2. (After/instead of this?) Valuing additional stock at 10% of their market value for a period of five years.
    1. After that five-year period values are increased by 5% for a period of time until you get to a value of 60% of market value
    2. Requirement for 100% stock relief for additional stock from the period 2015 to2020 to achieve Food Harvest targets. This is necessary to overcome cash flow strains at farm level as stock numbers are increased.

At a national level, in order to meet the target of 50% increase in dairy output we will require 330,000 additional cows. This will have a huge effect on farm accounts:

Stock value increase – 330,000 cows at €1,250 per cow = €412 million

Plus young stock increase (25% replacement rate – 82,500 in calf heifers and the same number of bulling heifers per year needed to sustain the above cow numbers) = €100 million

This €512 million is a non-cash item treated as profit so is subject to tax. Paying this tax will have severe cash flow consequences for the dairy industry for three main reasons.

  1. Each of these cows will have to be reared – Teagasc estimate a cash cost per heifer of €1,000 which is a cost of over €400 million incurred by farmers to rear the extra animals needed to deliver FH2020 targets.
  2. These calves are not available for sale
  3. This growth in stock also requires further investment by those same farmers in housing, milking facilities, land etc. This investment is in the order of €1,500 plus per cow. That is an additional €500 million.

There is huge investment needed to both rear and provide facilities for extra dairy stock. To be taxed on stock growth will cause severe cash flow challenges for farmers and is likely to limit expansion potential on many farms.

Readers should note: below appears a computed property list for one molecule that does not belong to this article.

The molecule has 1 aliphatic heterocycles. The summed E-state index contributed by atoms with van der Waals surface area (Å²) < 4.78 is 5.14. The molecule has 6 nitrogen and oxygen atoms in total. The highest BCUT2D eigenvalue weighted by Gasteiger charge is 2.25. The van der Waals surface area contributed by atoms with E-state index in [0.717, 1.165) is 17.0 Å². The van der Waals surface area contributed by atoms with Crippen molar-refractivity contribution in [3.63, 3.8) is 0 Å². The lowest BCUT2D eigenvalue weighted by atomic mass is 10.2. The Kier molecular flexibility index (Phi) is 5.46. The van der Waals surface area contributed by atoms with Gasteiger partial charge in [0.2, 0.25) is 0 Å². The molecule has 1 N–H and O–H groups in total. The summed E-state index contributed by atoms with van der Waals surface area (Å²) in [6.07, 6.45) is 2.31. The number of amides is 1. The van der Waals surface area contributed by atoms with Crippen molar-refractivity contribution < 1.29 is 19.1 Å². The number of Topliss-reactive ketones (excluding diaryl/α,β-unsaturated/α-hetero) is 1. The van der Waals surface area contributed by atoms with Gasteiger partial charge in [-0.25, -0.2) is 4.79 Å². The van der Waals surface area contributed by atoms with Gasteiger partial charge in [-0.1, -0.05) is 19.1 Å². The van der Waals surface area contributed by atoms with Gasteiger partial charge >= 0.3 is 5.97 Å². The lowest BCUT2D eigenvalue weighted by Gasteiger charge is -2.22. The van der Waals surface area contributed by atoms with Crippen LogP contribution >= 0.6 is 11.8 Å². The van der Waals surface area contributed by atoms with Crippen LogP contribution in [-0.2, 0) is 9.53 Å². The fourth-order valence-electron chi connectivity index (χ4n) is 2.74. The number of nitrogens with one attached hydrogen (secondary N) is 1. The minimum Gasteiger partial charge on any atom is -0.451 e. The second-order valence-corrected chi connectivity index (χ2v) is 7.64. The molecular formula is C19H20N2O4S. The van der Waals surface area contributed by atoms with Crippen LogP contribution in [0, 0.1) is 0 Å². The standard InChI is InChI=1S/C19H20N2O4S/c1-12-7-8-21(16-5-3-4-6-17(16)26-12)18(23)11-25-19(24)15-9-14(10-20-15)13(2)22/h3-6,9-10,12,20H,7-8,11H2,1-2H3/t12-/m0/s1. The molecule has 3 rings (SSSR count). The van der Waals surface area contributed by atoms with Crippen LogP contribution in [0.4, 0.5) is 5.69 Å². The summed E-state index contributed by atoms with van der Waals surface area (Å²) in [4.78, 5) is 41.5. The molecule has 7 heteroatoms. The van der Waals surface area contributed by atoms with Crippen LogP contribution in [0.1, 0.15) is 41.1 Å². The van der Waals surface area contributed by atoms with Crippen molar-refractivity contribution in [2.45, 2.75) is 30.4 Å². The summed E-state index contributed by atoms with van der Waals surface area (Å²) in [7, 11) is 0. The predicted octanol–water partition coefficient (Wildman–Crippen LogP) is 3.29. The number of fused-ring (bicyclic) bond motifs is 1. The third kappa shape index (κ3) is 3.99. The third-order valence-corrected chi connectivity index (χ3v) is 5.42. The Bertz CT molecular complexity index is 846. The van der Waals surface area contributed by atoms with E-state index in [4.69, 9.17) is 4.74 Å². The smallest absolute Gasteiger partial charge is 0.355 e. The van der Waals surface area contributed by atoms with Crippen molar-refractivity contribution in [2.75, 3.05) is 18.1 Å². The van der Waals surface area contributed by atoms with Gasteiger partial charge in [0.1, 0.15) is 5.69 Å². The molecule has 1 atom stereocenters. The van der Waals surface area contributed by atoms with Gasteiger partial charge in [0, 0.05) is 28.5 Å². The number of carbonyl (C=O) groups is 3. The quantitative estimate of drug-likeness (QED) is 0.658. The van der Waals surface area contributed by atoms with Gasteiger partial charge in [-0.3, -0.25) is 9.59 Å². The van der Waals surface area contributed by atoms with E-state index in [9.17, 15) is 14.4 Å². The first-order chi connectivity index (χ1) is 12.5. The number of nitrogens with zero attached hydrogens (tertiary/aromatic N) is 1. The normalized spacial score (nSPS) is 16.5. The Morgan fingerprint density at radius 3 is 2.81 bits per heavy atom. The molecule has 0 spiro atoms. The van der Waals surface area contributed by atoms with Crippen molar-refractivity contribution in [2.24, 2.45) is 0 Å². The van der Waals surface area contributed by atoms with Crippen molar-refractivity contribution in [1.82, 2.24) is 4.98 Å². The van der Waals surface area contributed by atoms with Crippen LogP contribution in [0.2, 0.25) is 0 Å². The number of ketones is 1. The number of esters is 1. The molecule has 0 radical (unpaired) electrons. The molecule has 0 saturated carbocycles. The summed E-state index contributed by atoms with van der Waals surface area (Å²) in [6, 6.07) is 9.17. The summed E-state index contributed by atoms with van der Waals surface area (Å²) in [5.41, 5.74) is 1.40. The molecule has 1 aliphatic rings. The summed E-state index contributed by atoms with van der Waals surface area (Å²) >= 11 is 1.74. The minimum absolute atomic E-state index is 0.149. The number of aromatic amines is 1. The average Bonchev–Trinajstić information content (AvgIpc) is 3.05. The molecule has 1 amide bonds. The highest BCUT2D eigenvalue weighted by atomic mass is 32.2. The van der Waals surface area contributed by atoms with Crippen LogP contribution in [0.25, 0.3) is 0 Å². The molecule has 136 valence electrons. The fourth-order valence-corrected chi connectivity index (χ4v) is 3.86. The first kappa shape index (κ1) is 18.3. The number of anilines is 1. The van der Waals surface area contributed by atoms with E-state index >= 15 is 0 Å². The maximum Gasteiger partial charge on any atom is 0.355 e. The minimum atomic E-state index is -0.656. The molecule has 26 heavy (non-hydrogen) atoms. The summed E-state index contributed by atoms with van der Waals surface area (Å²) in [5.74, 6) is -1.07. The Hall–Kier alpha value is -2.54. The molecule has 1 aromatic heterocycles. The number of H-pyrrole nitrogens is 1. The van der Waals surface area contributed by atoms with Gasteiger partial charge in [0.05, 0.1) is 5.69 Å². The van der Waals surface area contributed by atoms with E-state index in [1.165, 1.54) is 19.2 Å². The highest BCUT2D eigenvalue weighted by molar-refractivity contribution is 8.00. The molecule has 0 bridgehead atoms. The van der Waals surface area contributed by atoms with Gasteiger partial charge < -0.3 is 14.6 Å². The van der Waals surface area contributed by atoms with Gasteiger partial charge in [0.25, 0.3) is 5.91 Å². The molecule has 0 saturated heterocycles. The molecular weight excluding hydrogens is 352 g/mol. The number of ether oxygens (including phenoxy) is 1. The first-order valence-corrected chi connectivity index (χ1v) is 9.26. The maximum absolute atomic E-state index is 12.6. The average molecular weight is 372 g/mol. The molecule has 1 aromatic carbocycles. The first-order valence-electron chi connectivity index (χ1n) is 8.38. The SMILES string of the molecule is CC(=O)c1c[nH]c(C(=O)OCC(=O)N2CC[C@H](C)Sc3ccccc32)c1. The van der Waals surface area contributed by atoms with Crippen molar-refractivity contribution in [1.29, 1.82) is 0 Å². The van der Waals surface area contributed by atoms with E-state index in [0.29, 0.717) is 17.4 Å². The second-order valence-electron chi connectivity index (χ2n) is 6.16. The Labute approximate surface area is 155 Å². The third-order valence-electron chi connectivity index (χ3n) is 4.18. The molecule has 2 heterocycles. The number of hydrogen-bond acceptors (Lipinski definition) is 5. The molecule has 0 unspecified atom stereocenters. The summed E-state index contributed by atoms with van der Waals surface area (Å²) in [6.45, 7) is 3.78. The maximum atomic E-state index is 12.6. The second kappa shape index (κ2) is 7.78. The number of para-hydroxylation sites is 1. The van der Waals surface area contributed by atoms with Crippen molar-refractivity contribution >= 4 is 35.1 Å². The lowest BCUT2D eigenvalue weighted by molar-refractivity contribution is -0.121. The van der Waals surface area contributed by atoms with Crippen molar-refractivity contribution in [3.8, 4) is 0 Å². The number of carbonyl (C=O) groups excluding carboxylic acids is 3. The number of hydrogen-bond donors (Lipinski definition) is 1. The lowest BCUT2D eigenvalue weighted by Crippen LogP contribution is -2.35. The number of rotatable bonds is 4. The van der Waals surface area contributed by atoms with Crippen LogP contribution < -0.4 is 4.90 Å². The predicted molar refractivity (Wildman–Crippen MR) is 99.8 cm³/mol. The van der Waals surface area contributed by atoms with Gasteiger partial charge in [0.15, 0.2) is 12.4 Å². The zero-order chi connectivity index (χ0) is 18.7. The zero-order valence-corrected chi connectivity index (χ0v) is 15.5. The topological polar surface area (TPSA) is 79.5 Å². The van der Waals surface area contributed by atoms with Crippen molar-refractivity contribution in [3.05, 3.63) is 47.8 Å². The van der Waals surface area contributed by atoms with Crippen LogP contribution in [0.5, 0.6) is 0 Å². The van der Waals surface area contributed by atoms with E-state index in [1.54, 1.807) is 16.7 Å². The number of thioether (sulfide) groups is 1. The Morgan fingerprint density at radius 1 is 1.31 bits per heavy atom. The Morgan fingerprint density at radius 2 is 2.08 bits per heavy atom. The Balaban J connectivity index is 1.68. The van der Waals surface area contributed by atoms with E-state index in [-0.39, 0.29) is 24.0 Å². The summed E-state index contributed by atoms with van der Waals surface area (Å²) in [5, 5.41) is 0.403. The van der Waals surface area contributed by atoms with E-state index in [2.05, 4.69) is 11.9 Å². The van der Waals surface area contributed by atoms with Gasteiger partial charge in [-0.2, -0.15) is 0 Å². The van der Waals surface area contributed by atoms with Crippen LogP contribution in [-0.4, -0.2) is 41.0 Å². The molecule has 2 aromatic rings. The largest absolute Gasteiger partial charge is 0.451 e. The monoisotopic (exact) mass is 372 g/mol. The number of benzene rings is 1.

Another consequence of increase dairy growth will be the increase in value of dairy stock. It is quite likely the value of the nation dairy head will increase by 20-40% this is equivalent to €250-€500 per cow across a new national herd of 1.4 million cows.

This equates to 1,400,000 cows at €500 per cow = €700 million

How will the industry cash flow the tax take on this stock value growth based on the earlier mentioned on farm investment needed in stock and facilities?

To encourage this growth to evolve fluently, national stock relief of 100% for a five-year period should be implemented, or some other alternative incentive to deflect the tax burden on stock growth.

For example – Deferred taxation options (7 year stock averages),

Future Farm Prices Volality Measure

Irish Government Agri Bond (Max five-year term at 2% yield, dirt free)


2013/14 Tax year – Very good farming year with good profits

Taxable income                                           88,000

Farmer purchase Agri bond                      25,000

Reviewed taxable income                         53,000


2016/17 Tax year – Poor farm prices

Taxable income                                          23,000

Farm sells Agri Bond                                  25,000

Adjusted taxable income                          48,000